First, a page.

Take the 2-minute tour ×
Mathematics Stack Exchange is a question and answer site for people studying math at any level and professionals in related fields. It's 100% free, no registration required.

I use great textbook (Linear Programming and Network Flows by Bazaraa II ed)

On the page 240 the author states that for every primal problem, regardless of it's type (canonical or standard), dual problem can be found by using the following converting table.

table for finding dual problem

Unfortunately, it remains unclear how exactly should I use this table.

There was an example

Consider the following linear programm

$$max \space 8x_{1}+3x_{2}$$ $$x_{1}-6x_{2} \geq 2$$ $$5x_{1}+7x_{2} = -4$$ $$x_{1} \leq 0$$ $$x_{2} \geq 0$$

applying the results of the table, we can immediatly write down the dual

$$min \space 2w_{1}-4w_{2}$$

$$w_{1}+5w_{2} \leq 8$$ $$-6w_{1}+7w_{2} \geq 3$$ $$w_{1} \leq 0$$ $$w_{2} unrestricted$$

Please, show me how can I use this table and get this result. And in you opininon what's the best technique for finding dual problem: converting to one of the form (canonical or standartd and find the dual), memorize the table, or something else.


share|improve this question

2 Answers 2

up vote 4 down vote accepted

One quick way to think about it is that you're transposing the entire problem. Imagine placing the primal coefficients in a matrix, with the objective at the bottom. This gives $P = \begin{bmatrix} 1 & -6 & 2 \\ 5 & 7 & -4 \\ 8 & 3 & \end{bmatrix}$. Transposing yields $P^T = D = \begin{bmatrix} 1 & 5 & 8 \\ -6 & 7 & 3 \\ 2 & -4 & \end{bmatrix}.$ Thus the dual (coefficients and variables only) looks like $$ \begin{align} \text{max or min } &2w_1 - 4w_2 \\ \text{subject to } &w_1 + 5w_2 \text{ ? } 8\\ &-6w_1 + 7w_2 \text{ ? } 3. \end{align} $$ Now we have to figure out whether we are maximizing or minimizing, what should go where the ?'s are, and whether the dual variables are nonnegative, nonpositive, or unrestricted. The table tells us all of this.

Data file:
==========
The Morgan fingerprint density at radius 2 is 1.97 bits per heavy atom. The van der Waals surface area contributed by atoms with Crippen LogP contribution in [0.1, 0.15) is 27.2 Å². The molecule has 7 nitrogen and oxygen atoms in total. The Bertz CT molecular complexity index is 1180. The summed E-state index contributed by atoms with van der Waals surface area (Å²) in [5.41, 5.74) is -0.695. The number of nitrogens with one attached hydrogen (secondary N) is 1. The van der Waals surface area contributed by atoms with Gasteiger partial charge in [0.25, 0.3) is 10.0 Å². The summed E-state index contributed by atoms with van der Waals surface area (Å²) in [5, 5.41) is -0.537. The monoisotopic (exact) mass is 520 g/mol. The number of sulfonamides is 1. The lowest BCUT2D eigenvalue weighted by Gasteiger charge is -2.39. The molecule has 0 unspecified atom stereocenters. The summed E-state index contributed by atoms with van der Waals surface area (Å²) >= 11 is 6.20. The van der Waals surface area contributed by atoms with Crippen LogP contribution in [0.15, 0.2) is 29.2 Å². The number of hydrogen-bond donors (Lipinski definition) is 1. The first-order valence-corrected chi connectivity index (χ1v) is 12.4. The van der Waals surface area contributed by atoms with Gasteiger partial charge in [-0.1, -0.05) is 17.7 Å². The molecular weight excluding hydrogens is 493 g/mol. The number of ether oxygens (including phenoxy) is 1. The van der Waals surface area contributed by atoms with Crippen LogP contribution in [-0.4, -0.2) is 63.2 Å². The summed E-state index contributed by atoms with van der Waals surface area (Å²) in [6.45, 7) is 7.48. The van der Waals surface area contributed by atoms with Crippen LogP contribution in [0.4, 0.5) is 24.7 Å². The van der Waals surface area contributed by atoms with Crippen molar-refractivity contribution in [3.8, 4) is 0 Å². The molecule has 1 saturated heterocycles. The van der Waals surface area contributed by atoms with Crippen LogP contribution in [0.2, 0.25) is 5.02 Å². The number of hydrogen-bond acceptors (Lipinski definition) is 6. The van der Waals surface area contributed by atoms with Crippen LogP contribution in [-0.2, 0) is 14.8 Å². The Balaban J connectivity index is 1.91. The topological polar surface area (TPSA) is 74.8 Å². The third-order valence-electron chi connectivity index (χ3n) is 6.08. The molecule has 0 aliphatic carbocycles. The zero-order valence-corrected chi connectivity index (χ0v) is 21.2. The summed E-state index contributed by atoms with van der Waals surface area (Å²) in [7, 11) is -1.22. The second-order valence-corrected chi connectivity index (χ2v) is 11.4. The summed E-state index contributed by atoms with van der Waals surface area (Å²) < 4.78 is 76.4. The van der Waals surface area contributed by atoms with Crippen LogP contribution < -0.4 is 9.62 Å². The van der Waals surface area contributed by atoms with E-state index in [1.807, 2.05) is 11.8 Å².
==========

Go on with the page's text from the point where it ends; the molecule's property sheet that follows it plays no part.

Since the primal problem is maximizing, the dual is minimizing. Everything else can be read by pairing rows with columns in the transposition: Row $x$ in $P$ goes with Column $x$ in $D$, and Column $y$ in $P$ goes with Row $y$ in $D$. Then the table says...

  1. Row 1 in $P$ is a $\geq$ constraint in a maximization problem $\Rightarrow$ The variable associated with Column 1 in $D$, $w_1$, has $w_1 \leq 0$.
  2. Row 2 in $P$ is a $=$ constraint $\Rightarrow$ $w_2$ is unrestricted.
  3. Column 1 in $P$ is for $x_1$, and $x_1 \leq 0$ $\Rightarrow$ The constraint associated with Row 1 in $D$ is a $\leq$ constraint.
  4. Column 2 in $P$, with $x_2 \geq 0$ $\Rightarrow$ The second constraint in the dual is a $\geq$ constraint.

Thus we get the complete form of the dual $$ \begin{align} \min &2w_1 - 4w_2 \\ \text{subject to } &w_1 + 5w_2 \leq 8\\ &-6w_1 + 7w_2 \geq 3 \\ &w_1 \leq 0 \\ &w_2 \text{ unrestricted.} \end{align} $$

For remembering how to do this, I prefer something called the "SOB" method instead of memorizing the table. "SOB" here stands for "sensible," "odd," or "bizarre." The SOB table is the following:

           Variables      Constraints, Maximizing   Constraints, Minimizing
Sensible     ≥ 0                     ≤                         ≥
Odd       Unrestricted               =                         =
Bizarre      ≤ 0                     ≥                         ≤

Hopefully it makes sense why these are "sensible," "odd," and "bizarre," at least relatively speaking.